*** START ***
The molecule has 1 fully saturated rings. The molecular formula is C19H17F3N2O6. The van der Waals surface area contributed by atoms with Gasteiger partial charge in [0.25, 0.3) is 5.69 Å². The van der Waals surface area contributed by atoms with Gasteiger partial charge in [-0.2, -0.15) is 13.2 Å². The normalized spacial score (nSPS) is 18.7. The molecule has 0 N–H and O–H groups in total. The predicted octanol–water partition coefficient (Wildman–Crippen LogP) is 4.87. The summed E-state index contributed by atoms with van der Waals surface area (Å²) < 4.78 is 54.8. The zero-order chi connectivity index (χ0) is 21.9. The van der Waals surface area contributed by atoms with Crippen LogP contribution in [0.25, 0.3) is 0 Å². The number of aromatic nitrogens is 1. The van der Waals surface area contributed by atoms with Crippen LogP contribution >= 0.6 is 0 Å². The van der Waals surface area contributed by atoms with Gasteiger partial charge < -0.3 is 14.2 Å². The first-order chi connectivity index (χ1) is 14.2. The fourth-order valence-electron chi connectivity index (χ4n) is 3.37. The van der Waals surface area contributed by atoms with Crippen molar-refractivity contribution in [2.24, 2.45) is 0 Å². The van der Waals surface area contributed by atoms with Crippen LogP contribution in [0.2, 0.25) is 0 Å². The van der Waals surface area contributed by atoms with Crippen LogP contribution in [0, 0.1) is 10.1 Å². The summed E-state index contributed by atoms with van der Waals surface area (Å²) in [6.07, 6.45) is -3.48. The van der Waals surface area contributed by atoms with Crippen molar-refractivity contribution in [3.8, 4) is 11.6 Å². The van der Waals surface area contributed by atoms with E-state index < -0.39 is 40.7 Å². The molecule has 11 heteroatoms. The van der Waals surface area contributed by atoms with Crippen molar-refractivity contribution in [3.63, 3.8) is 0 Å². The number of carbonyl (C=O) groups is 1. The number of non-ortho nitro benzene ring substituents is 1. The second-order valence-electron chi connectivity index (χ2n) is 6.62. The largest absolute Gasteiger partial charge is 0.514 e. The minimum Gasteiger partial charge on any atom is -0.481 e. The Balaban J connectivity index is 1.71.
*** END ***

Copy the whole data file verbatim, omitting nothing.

The molecule has 1 fully saturated rings. The molecular formula is C19H17F3N2O6. The van der Waals surface area contributed by atoms with Gasteiger partial charge in [0.25, 0.3) is 5.69 Å². The van der Waals surface area contributed by atoms with Gasteiger partial charge in [-0.2, -0.15) is 13.2 Å². The normalized spacial score (nSPS) is 18.7. The molecule has 0 N–H and O–H groups in total. The predicted octanol–water partition coefficient (Wildman–Crippen LogP) is 4.87. The summed E-state index contributed by atoms with van der Waals surface area (Å²) < 4.78 is 54.8. The zero-order chi connectivity index (χ0) is 21.9. The van der Waals surface area contributed by atoms with Crippen LogP contribution in [0.25, 0.3) is 0 Å². The number of aromatic nitrogens is 1. The van der Waals surface area contributed by atoms with Crippen LogP contribution >= 0.6 is 0 Å². The van der Waals surface area contributed by atoms with Gasteiger partial charge < -0.3 is 14.2 Å². The first-order chi connectivity index (χ1) is 14.2. The fourth-order valence-electron chi connectivity index (χ4n) is 3.37. The van der Waals surface area contributed by atoms with Crippen molar-refractivity contribution in [2.24, 2.45) is 0 Å². The van der Waals surface area contributed by atoms with Crippen LogP contribution in [0.2, 0.25) is 0 Å². The van der Waals surface area contributed by atoms with Crippen LogP contribution in [0, 0.1) is 10.1 Å². The summed E-state index contributed by atoms with van der Waals surface area (Å²) in [6.07, 6.45) is -3.48. The van der Waals surface area contributed by atoms with Crippen molar-refractivity contribution in [3.8, 4) is 11.6 Å². The van der Waals surface area contributed by atoms with E-state index < -0.39 is 40.7 Å². The molecule has 11 heteroatoms. The van der Waals surface area contributed by atoms with Crippen molar-refractivity contribution in [3.63, 3.8) is 0 Å². The number of carbonyl (C=O) groups is 1. The number of non-ortho nitro benzene ring substituents is 1. The second-order valence-electron chi connectivity index (χ2n) is 6.62. The largest absolute Gasteiger partial charge is 0.514 e. The minimum Gasteiger partial charge on any atom is -0.481 e. The Balaban J connectivity index is 1.71.